I still spend quite a lot of my spare time solving these “British-style” cryptic crossword puzzles. In fact I simply can’t put a crossword down until I’ve solved all the clues, behaviour which I admit is bordering on the pathological. Still, I think of it as a kind of mental jogging, forcing your brain to work in unaccustomed ways is probably good to develop mental fitness for other more useful things. I won’t claim to have a “high fluid intelligence” or any other of the attributes described in the abstract, however. As a matter of fact I think in many ways cryptic crosswords are easier than the straight “American-style” definition puzzle. I’ll explain why shortly. I can’t remember when I first started doing cyptic crossword puzzles, or even how I learned to do them. But then people can learn languages simply by picking them up as they go along so that’s probably how I learned to do crosswords. Most people I know who don’t do cryptic crosswords tend to think of them like some sort of occult practice, although I’ve never actually been thrown off a plane for doing one!

If you’ve never done one of these puzzles before, you probably won’t understand the clues at all even if you know the answer and I can’t possibly explain them in a single post. In a nutshell, however, they involve clues that usually give two routes to the word to be entered in the crossword grid. One is a definition of the solution word and the other is a subsidiary cryptic allusion to it. Usually the main problem to be solved involves the identification of the primary definition and secondary cryptic part, which are usually heavily disguised. The reason why I think cryptic puzzles are in some ways easier than the “straight-definition” variety is that they provide two different routes to the solution rather than one definition. The difficulty is just learning to parse the clue and decide what each component means.

The secondary clue can be of many different types. The most straightforward just exploits multiple meanings. For example, take

Fleeces, things often ordered by men of rank [6]

The answer to this is RIFLES which is defined by “fleeces” in one sense, but “men of rank” (soldiers) also order their arms hence giving a different meaning. Other types include puns, riddles, anagrams, hidden words, and so on. Many of these involve an operative word or phrase instructing the solver to do something with the letters in the clue, e.g.

Port’s apt to make you steer it erratically [7]

has the solution TRIESTE, which is an anagram of STEER+IT, port being the definition.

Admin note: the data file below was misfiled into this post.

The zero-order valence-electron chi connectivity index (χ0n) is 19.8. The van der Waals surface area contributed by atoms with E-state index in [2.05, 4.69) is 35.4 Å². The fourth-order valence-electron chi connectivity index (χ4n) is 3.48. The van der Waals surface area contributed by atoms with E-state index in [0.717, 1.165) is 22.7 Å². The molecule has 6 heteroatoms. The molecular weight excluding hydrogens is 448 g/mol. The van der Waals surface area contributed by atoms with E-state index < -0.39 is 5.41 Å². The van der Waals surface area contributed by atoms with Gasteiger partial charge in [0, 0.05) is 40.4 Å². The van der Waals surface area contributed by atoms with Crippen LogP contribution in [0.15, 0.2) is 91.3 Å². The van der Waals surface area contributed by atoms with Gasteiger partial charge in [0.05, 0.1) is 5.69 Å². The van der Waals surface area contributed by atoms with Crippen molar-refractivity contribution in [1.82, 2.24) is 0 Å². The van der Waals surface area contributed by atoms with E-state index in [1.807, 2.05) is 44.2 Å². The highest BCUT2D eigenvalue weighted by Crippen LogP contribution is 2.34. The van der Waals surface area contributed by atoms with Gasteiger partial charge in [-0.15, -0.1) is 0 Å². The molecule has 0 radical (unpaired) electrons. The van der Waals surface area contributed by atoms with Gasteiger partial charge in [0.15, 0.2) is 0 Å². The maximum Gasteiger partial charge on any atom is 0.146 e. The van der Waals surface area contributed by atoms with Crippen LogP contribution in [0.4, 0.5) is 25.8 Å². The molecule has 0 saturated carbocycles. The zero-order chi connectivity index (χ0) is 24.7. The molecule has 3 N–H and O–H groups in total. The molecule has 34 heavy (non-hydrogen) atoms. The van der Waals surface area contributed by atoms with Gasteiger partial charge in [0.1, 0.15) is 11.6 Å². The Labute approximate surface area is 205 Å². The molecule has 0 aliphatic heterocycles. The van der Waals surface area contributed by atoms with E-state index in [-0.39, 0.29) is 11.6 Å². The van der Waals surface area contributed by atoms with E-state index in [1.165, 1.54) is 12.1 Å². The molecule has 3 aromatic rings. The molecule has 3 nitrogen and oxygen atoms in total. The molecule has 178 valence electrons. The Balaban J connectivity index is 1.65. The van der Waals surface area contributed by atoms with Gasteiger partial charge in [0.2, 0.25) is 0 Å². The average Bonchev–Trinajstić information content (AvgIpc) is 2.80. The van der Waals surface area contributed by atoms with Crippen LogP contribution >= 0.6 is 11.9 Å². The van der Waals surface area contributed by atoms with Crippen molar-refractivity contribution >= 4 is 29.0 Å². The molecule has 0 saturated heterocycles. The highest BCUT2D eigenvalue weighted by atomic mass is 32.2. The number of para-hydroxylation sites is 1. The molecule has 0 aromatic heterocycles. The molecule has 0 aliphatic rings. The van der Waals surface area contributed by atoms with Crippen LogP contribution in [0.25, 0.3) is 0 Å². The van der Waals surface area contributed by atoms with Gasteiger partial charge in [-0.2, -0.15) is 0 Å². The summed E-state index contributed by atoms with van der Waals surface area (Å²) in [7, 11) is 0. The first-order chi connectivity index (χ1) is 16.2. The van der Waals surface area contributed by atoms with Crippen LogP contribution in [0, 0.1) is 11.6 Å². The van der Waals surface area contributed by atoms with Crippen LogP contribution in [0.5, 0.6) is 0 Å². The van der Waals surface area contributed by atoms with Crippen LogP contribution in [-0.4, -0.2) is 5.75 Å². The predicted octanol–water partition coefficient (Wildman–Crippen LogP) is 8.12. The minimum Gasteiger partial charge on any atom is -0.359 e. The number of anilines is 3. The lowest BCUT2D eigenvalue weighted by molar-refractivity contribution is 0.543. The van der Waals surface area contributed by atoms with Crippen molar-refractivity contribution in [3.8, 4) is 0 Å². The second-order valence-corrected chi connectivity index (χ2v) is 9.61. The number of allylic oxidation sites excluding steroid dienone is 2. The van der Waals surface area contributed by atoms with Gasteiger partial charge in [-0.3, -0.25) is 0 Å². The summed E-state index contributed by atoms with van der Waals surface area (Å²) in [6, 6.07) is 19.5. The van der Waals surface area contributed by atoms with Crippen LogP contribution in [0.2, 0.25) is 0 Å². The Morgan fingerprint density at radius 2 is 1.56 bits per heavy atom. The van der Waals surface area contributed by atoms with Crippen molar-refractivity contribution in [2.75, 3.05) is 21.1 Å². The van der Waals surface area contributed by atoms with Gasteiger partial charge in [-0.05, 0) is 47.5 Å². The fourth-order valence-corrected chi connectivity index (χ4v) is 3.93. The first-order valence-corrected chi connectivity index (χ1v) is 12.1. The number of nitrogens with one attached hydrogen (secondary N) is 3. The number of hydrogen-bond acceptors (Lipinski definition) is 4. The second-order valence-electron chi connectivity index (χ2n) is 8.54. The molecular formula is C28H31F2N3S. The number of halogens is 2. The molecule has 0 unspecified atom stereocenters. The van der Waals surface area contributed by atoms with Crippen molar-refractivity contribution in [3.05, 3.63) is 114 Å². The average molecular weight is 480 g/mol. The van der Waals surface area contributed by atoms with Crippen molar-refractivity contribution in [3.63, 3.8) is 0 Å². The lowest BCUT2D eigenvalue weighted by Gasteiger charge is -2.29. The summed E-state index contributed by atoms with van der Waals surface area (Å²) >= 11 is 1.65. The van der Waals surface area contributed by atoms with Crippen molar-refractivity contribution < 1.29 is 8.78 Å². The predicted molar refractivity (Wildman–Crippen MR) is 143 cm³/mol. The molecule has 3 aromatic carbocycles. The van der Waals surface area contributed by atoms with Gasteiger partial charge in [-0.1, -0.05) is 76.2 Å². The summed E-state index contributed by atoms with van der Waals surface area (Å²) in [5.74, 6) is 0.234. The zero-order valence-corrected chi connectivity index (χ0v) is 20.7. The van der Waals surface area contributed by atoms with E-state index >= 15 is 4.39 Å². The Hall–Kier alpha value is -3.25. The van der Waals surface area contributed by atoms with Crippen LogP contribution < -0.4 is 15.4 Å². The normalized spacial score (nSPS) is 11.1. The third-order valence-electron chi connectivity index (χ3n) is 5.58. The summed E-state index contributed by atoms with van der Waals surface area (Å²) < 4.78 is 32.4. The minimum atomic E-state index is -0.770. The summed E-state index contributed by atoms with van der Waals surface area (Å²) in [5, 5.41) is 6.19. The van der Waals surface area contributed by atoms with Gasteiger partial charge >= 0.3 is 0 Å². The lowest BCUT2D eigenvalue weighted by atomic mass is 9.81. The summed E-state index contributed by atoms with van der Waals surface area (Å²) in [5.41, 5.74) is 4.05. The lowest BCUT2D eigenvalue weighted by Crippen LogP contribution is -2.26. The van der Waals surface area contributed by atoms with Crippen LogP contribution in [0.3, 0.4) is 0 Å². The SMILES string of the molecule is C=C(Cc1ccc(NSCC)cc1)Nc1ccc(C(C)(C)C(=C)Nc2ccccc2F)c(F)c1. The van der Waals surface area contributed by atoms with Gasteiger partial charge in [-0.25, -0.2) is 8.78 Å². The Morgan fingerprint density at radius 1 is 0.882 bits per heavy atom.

Most compilers agree however that the very best type of clue is of the style known as “&lit” (short for “and literally what it says”). Such clues are very difficult to construct and are really beautiful when they work because both the definition and cryptic parts comprise the same words read in different ways. Here’s a simple example

The ultimate of turpitide in Lent [5]

which is FEAST. Here we have “e” as the last letter of turpitude in “fast” (lent) giving “feast” but a feast is exactly what the clue says too. Nice.

Some clues involve more than one element of this type and some defy further explanation altogether, but I hope this at least gives you a clue as to what is involved.

Cryptic crosswords like the ones you find in British newspapers were definitely invented in the United Kingdom, although the crossword itself was probably born in the USA. The first great compiler of the cryptic type used the pseudonym Torquemada in the Observer. During the 1930s such puzzles became increasingly popular with many newspapers, including famously The Times, developing their own distinctive style. People tend to assume that The Times crossword is the most difficult, but I’m not sure. I don’t actually buy that paper but whenever I’ve found one lying around I’ve never found the crossword particularly hard or, more importantly, particularly interesting.

With the demise of the Independent, source of many prize dictionaries, I have now returned to the Guardian and Observer puzzles at the weekend as well as the interesting mixture of cryptic and literary clues of the puzzle in the weekly Times Literary Supplement and the “Genius” puzzle in The Oldie. I’ve won both of these a few times, actually, including the TLS prize just last week (£40 cash).